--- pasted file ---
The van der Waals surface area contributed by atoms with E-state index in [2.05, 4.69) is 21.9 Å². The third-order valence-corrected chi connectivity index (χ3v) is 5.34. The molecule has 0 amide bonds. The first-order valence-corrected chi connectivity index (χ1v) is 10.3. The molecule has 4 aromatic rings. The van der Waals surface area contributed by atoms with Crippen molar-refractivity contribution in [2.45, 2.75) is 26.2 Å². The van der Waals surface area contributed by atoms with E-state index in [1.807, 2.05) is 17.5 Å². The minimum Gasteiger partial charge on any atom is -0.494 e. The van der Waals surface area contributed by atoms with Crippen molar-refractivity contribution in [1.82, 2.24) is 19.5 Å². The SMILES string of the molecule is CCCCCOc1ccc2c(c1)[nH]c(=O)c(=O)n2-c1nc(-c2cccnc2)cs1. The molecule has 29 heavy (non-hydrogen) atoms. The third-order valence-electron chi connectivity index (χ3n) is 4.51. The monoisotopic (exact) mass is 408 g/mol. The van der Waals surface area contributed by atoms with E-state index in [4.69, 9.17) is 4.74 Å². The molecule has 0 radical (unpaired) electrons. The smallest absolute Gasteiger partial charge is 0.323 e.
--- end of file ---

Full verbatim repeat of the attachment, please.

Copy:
The van der Waals surface area contributed by atoms with E-state index in [2.05, 4.69) is 21.9 Å². The third-order valence-corrected chi connectivity index (χ3v) is 5.34. The molecule has 0 amide bonds. The first-order valence-corrected chi connectivity index (χ1v) is 10.3. The molecule has 4 aromatic rings. The van der Waals surface area contributed by atoms with Crippen molar-refractivity contribution in [2.45, 2.75) is 26.2 Å². The van der Waals surface area contributed by atoms with E-state index in [1.807, 2.05) is 17.5 Å². The minimum Gasteiger partial charge on any atom is -0.494 e. The van der Waals surface area contributed by atoms with Crippen molar-refractivity contribution in [1.82, 2.24) is 19.5 Å². The SMILES string of the molecule is CCCCCOc1ccc2c(c1)[nH]c(=O)c(=O)n2-c1nc(-c2cccnc2)cs1. The molecule has 29 heavy (non-hydrogen) atoms. The third-order valence-electron chi connectivity index (χ3n) is 4.51. The monoisotopic (exact) mass is 408 g/mol. The van der Waals surface area contributed by atoms with E-state index in [4.69, 9.17) is 4.74 Å². The molecule has 0 radical (unpaired) electrons. The smallest absolute Gasteiger partial charge is 0.323 e.